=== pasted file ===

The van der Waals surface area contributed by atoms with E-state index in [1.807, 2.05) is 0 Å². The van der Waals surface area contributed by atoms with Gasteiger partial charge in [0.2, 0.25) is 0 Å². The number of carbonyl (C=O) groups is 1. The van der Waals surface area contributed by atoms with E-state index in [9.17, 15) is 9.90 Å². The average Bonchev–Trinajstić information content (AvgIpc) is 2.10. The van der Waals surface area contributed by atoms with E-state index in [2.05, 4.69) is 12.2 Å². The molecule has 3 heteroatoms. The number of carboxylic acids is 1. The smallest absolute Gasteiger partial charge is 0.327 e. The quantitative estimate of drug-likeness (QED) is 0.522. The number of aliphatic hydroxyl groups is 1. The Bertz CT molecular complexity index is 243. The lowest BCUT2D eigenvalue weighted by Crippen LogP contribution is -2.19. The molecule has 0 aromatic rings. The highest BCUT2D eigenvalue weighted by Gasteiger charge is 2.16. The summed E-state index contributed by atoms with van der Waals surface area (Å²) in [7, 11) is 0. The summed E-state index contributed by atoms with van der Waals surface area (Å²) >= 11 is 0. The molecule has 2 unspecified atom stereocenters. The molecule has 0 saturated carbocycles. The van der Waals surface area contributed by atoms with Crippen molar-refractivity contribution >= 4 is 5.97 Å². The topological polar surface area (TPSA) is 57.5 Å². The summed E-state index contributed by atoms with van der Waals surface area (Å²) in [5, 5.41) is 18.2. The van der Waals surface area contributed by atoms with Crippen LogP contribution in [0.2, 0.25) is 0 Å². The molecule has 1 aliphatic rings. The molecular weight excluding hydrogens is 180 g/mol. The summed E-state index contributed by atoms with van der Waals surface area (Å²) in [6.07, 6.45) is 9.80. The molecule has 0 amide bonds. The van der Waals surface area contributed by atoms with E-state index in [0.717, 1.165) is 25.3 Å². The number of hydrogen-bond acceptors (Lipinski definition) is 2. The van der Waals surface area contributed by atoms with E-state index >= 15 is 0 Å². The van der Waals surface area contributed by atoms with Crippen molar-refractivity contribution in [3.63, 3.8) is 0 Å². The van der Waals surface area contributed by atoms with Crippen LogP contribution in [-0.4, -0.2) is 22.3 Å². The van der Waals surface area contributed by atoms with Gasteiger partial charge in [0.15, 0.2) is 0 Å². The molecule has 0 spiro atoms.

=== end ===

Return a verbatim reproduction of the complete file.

The van der Waals surface area contributed by atoms with E-state index in [1.807, 2.05) is 0 Å². The van der Waals surface area contributed by atoms with Gasteiger partial charge in [0.2, 0.25) is 0 Å². The number of carbonyl (C=O) groups is 1. The van der Waals surface area contributed by atoms with E-state index in [9.17, 15) is 9.90 Å². The average Bonchev–Trinajstić information content (AvgIpc) is 2.10. The van der Waals surface area contributed by atoms with E-state index in [2.05, 4.69) is 12.2 Å². The molecule has 3 heteroatoms. The number of carboxylic acids is 1. The smallest absolute Gasteiger partial charge is 0.327 e. The quantitative estimate of drug-likeness (QED) is 0.522. The number of aliphatic hydroxyl groups is 1. The Bertz CT molecular complexity index is 243. The lowest BCUT2D eigenvalue weighted by Crippen LogP contribution is -2.19. The molecule has 0 aromatic rings. The highest BCUT2D eigenvalue weighted by Gasteiger charge is 2.16. The summed E-state index contributed by atoms with van der Waals surface area (Å²) in [7, 11) is 0. The summed E-state index contributed by atoms with van der Waals surface area (Å²) >= 11 is 0. The molecule has 2 unspecified atom stereocenters. The molecule has 0 saturated carbocycles. The van der Waals surface area contributed by atoms with Crippen molar-refractivity contribution >= 4 is 5.97 Å². The topological polar surface area (TPSA) is 57.5 Å². The summed E-state index contributed by atoms with van der Waals surface area (Å²) in [5, 5.41) is 18.2. The van der Waals surface area contributed by atoms with Crippen LogP contribution in [0.2, 0.25) is 0 Å². The molecule has 1 aliphatic rings. The molecular weight excluding hydrogens is 180 g/mol. The summed E-state index contributed by atoms with van der Waals surface area (Å²) in [6.07, 6.45) is 9.80. The molecule has 0 amide bonds. The van der Waals surface area contributed by atoms with E-state index in [0.717, 1.165) is 25.3 Å². The number of hydrogen-bond acceptors (Lipinski definition) is 2. The van der Waals surface area contributed by atoms with E-state index >= 15 is 0 Å². The van der Waals surface area contributed by atoms with Crippen molar-refractivity contribution in [3.63, 3.8) is 0 Å². The van der Waals surface area contributed by atoms with Crippen LogP contribution in [-0.4, -0.2) is 22.3 Å². The van der Waals surface area contributed by atoms with Gasteiger partial charge in [0.15, 0.2) is 0 Å². The molecule has 0 spiro atoms.